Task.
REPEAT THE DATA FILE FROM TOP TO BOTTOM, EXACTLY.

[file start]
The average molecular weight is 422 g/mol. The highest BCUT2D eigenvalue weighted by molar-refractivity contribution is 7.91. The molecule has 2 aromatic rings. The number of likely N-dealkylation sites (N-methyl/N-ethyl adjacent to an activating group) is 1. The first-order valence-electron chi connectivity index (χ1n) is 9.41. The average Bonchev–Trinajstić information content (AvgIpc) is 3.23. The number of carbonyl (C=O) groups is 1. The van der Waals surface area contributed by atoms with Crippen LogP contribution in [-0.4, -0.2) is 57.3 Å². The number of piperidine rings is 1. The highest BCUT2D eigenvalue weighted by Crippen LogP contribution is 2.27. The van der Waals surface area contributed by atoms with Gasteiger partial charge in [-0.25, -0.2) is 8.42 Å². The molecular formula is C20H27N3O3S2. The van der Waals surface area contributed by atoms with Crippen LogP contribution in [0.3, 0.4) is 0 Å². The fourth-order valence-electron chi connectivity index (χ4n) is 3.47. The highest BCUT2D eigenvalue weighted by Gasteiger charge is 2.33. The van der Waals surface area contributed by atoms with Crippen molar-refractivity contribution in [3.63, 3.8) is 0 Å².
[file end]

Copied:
The average molecular weight is 422 g/mol. The highest BCUT2D eigenvalue weighted by molar-refractivity contribution is 7.91. The molecule has 2 aromatic rings. The number of likely N-dealkylation sites (N-methyl/N-ethyl adjacent to an activating group) is 1. The first-order valence-electron chi connectivity index (χ1n) is 9.41. The average Bonchev–Trinajstić information content (AvgIpc) is 3.23. The number of carbonyl (C=O) groups is 1. The van der Waals surface area contributed by atoms with Crippen LogP contribution in [-0.4, -0.2) is 57.3 Å². The number of piperidine rings is 1. The highest BCUT2D eigenvalue weighted by Crippen LogP contribution is 2.27. The van der Waals surface area contributed by atoms with Gasteiger partial charge in [-0.25, -0.2) is 8.42 Å². The molecular formula is C20H27N3O3S2. The van der Waals surface area contributed by atoms with Crippen LogP contribution in [0.3, 0.4) is 0 Å². The fourth-order valence-electron chi connectivity index (χ4n) is 3.47. The highest BCUT2D eigenvalue weighted by Gasteiger charge is 2.33. The van der Waals surface area contributed by atoms with Crippen molar-refractivity contribution in [3.63, 3.8) is 0 Å².